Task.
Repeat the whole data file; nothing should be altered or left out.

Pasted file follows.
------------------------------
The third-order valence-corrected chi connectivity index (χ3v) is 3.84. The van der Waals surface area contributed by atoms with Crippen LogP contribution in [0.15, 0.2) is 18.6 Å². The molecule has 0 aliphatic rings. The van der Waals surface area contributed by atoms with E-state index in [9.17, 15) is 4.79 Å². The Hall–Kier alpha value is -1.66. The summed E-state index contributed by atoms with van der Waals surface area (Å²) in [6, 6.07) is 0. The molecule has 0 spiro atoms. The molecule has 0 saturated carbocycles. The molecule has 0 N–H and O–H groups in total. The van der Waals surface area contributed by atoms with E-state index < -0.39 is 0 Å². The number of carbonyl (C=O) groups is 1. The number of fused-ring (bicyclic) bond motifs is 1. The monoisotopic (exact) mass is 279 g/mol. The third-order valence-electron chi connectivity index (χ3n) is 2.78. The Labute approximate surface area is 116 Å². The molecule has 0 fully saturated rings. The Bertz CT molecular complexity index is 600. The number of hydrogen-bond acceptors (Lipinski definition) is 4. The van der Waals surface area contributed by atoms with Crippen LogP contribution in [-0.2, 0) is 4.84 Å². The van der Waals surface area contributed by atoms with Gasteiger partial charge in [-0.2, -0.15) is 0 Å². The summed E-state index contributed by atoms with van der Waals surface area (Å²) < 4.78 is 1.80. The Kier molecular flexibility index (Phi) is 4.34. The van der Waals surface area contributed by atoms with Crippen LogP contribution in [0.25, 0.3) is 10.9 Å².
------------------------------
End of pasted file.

The third-order valence-corrected chi connectivity index (χ3v) is 3.84. The van der Waals surface area contributed by atoms with Crippen LogP contribution in [0.15, 0.2) is 18.6 Å². The molecule has 0 aliphatic rings. The van der Waals surface area contributed by atoms with E-state index in [9.17, 15) is 4.79 Å². The Hall–Kier alpha value is -1.66. The summed E-state index contributed by atoms with van der Waals surface area (Å²) in [6, 6.07) is 0. The molecule has 0 spiro atoms. The molecule has 0 saturated carbocycles. The molecule has 0 N–H and O–H groups in total. The van der Waals surface area contributed by atoms with E-state index < -0.39 is 0 Å². The number of carbonyl (C=O) groups is 1. The number of fused-ring (bicyclic) bond motifs is 1. The monoisotopic (exact) mass is 279 g/mol. The third-order valence-electron chi connectivity index (χ3n) is 2.78. The Labute approximate surface area is 116 Å². The molecule has 0 fully saturated rings. The Bertz CT molecular complexity index is 600. The number of hydrogen-bond acceptors (Lipinski definition) is 4. The van der Waals surface area contributed by atoms with Crippen LogP contribution in [-0.2, 0) is 4.84 Å². The van der Waals surface area contributed by atoms with Gasteiger partial charge in [-0.2, -0.15) is 0 Å². The summed E-state index contributed by atoms with van der Waals surface area (Å²) < 4.78 is 1.80. The Kier molecular flexibility index (Phi) is 4.34. The van der Waals surface area contributed by atoms with Crippen LogP contribution in [0.25, 0.3) is 10.9 Å².